Relying on these workers helps the car companies keep labor costs in check when they are already outspending nonunionized rivals on pay and benefits.

Anywhere from 5% to 10% of GM’s factory workforce is temporary, with the figure varying by week. At Stellantis, it is about 12%, while at Ford it is about 3%.

A conversion of current temporary workers to full-time would cost the Detroit Three an estimated $1.4 billion, not yet factoring in wage increases, according to equity analysts at Deutsche Bank. Stellantis would be affected the most because it has the highest percentage of these employees.

The clash over temps has been going on for some time now, but it is taking greater prominence in this round of talks because of inflation and the car companies’ need for more workplace flexibility in the shift to electric vehicles.

Unions have long pushed to better protect these workers and limit use, worried that these positions might siphon work from full-time employees.

“As wage and benefits packages have increased, that incentivizes companies to try and circumvent these high-paid workers," said Harry Katz, a professor of collective bargaining at Cornell University.

The Detroit car companies began to lean on temps more heavily around 2007, when the union agreed to make concessions to help the automakers survive financially, said Marick Masters, a business professor at Wayne State University.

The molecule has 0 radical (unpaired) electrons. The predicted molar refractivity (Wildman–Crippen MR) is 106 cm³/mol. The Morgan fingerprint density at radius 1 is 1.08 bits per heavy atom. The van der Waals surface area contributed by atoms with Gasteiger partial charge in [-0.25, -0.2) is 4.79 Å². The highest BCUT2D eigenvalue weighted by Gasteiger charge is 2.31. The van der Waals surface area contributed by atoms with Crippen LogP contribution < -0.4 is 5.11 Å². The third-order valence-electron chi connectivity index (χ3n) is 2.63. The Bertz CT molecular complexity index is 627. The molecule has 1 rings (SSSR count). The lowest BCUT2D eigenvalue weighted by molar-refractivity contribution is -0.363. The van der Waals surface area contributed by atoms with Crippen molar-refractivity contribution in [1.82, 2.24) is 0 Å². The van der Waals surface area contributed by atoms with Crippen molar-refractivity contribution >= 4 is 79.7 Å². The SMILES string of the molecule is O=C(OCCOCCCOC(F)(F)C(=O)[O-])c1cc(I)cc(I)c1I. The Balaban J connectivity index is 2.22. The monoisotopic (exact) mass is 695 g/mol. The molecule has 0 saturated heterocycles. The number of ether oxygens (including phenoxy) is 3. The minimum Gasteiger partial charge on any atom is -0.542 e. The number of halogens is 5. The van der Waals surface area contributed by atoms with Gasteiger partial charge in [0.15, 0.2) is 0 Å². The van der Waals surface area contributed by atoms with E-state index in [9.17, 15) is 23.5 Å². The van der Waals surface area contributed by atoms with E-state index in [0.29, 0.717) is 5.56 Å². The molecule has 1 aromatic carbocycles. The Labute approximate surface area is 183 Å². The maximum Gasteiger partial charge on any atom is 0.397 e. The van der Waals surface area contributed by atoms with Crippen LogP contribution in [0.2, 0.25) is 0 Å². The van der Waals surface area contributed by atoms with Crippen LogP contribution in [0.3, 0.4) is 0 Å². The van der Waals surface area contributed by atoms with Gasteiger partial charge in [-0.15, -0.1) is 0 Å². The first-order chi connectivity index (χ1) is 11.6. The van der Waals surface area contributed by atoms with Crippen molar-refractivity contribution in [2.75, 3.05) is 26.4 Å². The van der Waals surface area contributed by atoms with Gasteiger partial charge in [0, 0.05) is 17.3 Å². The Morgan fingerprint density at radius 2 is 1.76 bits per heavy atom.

At that time, temporary workers became a more systematic way to reduce labor costs and handle variations in staffing levels, such as those caused by worker absences, he said. Rather than working short stints, many temps are hired on for long-term assignments and can rotate into different jobs as needed.

Tucker, who works at the Wentzville plant, said she has been on the job for a little more than a year. Her husband is also a temporary worker, and while they appreciate the GM work, the temp pay leaves them living on a tight budget.

“By Thursday, we’re waiting for the next paycheck," she said, adding that many temps can’t afford to buy the trucks they make at the plant. The cheapest ones start at nearly $30,000.

Tenisha Hodges, a 45-year-old temp worker at Stellantis’s Jefferson North factory in Detroit, said she has been working with the company for more than three years as a metal finisher in the body shop. She started at $15.78 an hour and is now earning an hourly wage of $17.53.

Hodges said that she often works long hours, but doesn’t have the protections or benefits of her full-time counterparts, and that the wage isn’t much higher than what she could make elsewhere. For instance, the McDonald’s in her area has a similar starting pay, she said.

“I feel like a contractor. I come in. I do the same work," she said. Her factory isn’t on strike, which she said was fortunate because not all members can afford to live on the strike pay of $500 a week alone.

“It’s not that we’re asking for something astronomical," Hodges added. “We’re just asking for what is fair."

Sean McLain contributed to this article.

Write to Ben Kesling at and Christina Rogers at